Seminar Series “Macroeconomics and Labor Markets” on 18 July 2023

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PantherMedia / Bernd Schmidt

We are pleased to invite you to the seminar series on “Macroeconomics and Labor Markets“ organized by the Chair of Macroeconomics at the Friedrich-Alexander University Erlangen-Nuremberg, Prof. Merkl, the Chair of Global Governance and International Trade at the Friedrich-Alexander University Erlangen-Nuremberg, Prof. Moser, and the Competence Field Macroeconomics of the Institute for Employment Research (IAB). Researchers of both institutions, as well as national and international guests, present their current work at the intersection of labor- and macroeconomics.

The next seminar will be held on Tuesday, July 1812 noon to 1.30 pm (German time).

This will be a hybrid seminar. People from Nürnberg can attend in room 7.06 at the IAB building (Regensburger Str. 100).

Remote participation will be possible via Skype Business. The login information will be sent a day before the seminar.


Brigitte Hochmuth (University of Vienna) will talk about

“The Dark Shadow of Benefit Reforms in the Open Economy” (joint work with Christian Merkl and Heiko Stüber).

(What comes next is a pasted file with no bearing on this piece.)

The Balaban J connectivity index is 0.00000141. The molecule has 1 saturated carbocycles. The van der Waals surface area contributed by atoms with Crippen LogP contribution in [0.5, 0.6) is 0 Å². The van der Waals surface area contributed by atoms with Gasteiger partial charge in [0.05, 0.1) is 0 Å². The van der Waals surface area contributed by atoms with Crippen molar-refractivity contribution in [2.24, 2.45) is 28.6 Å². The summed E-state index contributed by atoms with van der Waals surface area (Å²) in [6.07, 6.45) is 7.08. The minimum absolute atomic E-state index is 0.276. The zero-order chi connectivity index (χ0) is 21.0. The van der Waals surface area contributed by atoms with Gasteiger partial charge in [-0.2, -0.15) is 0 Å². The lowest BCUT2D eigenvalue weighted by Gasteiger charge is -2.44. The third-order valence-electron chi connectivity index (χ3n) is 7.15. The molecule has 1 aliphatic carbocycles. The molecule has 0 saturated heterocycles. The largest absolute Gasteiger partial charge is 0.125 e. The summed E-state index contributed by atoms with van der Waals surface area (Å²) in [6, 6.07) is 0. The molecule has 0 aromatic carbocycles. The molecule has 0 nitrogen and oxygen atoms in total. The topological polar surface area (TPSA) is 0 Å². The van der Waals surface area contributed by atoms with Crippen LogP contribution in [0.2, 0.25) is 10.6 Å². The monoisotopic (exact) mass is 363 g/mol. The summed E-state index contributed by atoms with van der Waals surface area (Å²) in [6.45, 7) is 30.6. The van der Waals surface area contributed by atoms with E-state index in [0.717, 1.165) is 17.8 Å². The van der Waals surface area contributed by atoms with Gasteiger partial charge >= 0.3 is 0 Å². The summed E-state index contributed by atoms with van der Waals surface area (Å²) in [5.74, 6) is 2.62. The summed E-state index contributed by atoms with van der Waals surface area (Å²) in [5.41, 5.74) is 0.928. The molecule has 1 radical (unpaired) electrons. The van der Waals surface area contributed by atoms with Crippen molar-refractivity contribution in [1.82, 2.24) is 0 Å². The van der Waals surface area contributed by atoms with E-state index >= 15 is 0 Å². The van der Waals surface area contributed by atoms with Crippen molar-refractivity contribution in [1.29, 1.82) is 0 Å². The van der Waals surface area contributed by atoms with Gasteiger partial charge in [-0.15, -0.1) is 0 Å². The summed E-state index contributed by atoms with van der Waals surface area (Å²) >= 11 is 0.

This paper analyzes the open-economy spillover effects of labor market reforms under incomplete insurance. Using microeconomic data, we document a boost in the tradable sector in the aftermath of the German Hartz IV reform. In our model, this phenomenon can be explained by an increase in household savings due to higher precautionary savings in response to the reduction in the generosity of unemployment insurance (Hartz IV).  Besides reducing unemployment in the reforming country, lower unemployment benefits generate long-run negative consumption spillovers in a monetary union, which we call the dark shadow of labor market reforms. Our model can match various German trends post Hartz IV reform, such as: i) a lasting increase in net foreign asset position, ii) short-term expansion of the tradable sector relative to the non-tradable sector, and iii) continued depreciation of the real exchange rate. By contrast, simulations of German wage moderation result in qualitatively different open-economy effects that are not in line with the empirical patterns for Germany.